ScienceDaily — A three-year study into a set of manuscripts compiled and written by one of Britain’s earliest feminist figures has revealed new insights into how women challenged male authority in the 17th century.
Dr Jessica Malay has painstakingly transcribed Lady Anne Clifford’s 600,000-word Great Books of Record, which documents the trials and triumphs of the female aristocrat’s family dynasty over six centuries and her bitter battle to inherit castles and villages across northern England.
Lady Anne, who lived from 1590 to 1676, was, in her childhood, a favourite of Queen Elizabeth I. Her father died when she was 15 but contrary to an agreement that stretched back to the time of Edward II — that the Clifford’s vast estates in Cumbria and Yorkshire should pass to the eldest heir whether male or female - the lands were handed over to her uncle.
Following an epic legal struggle in which she defied her father, both her husbands, King James I and Oliver Cromwell, Lady Anne finally took possession of the estates, which included the five castles of Skipton, where she was born, Brougham, Brough, Pendragon and Appleby, aged 53. Read more.
By the gap in a hedge bordering the entrance off a muddy lane in Hampshire, the young diggers on one of the most fascinating archaeological sites in Britain have made a herb garden: four small square plots. The sudden blast of sunshine after months of heavy rain has brought everything into bloom, and there’s a heady scent of curry plant and dill, marigold and mint.
Many of the plant seeds are familiar from Roman sites across Britain, as the invaders brought the flavours and the medical remedies of the Mediterranean to their wind-blasted and sodden new territory, but there is something extraordinary about the seeds from the abandoned Iron Age and Roman town of Silchester.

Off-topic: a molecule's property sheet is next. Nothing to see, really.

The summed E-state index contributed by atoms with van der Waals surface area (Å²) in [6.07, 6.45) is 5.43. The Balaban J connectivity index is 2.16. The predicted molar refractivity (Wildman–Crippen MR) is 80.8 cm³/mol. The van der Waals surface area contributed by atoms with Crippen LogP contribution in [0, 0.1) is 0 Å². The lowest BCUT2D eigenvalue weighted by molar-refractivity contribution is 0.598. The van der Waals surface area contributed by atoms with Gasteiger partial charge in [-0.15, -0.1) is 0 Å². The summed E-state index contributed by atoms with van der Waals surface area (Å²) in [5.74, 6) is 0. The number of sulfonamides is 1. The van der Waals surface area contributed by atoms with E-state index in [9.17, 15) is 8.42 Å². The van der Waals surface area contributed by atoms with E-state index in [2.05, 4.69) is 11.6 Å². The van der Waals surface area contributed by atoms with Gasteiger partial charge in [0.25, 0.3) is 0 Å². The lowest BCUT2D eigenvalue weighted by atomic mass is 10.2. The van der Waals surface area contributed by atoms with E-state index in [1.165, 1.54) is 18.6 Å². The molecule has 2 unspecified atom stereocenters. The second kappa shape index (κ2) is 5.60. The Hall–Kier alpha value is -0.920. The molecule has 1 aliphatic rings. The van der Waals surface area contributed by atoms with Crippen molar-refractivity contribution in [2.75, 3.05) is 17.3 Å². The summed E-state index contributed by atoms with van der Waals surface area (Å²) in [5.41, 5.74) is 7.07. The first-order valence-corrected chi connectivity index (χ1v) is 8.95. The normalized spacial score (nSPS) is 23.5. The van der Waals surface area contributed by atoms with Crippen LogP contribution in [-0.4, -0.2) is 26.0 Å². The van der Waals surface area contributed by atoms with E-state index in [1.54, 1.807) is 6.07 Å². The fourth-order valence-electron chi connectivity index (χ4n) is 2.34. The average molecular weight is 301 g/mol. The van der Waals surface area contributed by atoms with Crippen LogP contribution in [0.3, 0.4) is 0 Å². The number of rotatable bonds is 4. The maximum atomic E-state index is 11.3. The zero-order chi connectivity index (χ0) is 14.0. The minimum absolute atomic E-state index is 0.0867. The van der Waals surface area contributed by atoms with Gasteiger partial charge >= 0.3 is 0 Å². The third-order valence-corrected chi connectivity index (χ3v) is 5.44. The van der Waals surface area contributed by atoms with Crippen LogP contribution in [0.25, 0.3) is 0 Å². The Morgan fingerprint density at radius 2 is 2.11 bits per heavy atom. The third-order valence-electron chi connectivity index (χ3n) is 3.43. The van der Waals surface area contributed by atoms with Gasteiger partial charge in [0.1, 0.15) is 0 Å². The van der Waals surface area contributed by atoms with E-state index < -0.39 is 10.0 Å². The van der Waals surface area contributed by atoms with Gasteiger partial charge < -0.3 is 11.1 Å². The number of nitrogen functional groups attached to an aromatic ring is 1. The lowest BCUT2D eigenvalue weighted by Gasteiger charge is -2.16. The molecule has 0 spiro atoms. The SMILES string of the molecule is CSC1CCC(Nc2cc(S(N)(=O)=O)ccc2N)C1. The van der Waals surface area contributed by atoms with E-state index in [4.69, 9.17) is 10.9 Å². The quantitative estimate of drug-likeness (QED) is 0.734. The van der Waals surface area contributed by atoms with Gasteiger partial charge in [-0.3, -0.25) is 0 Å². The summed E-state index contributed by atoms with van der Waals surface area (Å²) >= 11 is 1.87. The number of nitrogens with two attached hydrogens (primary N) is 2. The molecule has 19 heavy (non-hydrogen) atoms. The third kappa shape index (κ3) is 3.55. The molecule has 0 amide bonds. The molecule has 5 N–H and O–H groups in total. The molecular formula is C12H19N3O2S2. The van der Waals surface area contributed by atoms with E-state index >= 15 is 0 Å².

The excavation run every summer by Dr Amanda Clarke and Professor Michael Fulford of the archaeology department at Reading University, using hundreds of volunteer students, amateurs and professionals, now in its 15th season, is rewriting British history. Read more.
Artefacts and human skeletons found at Viking burial sites go on display later in a major new exhibition in York.
The Valhalla exhibition claims to reveal more about the life of Vikings in Britain and the Isle of Man using the latest forensic techniques.
The York Archaeological Trust display opens at Jorvik Viking Centre.
It is the result of collaborations with York Minster and Manx National Heritage (MNH). Allison Fox, of MNH, described it as “incredibly exciting”.
Included in the exhibition is evidence of Viking burials across the British Isles, bringing together key findings and exploring the latest research techniques.
On show are Viking skeletons from the Hungate dig in York and the York Minster stones found in excavations carried out by York Archaeological Trust. Read more.
A reindeer engraved on the wall of a cave in south Wales has been confirmed as the oldest known rock art in Britain.
The image in Cathole Cave on Gower, south Wales was created at least 14,000 years ago, said Bristol University. Archaeologist Dr George Nash found the engraving while exploring a rear section of the cave in September 2010.
He said uranium dating showed it was the oldest rock art in the British Isles, if not north-western Europe.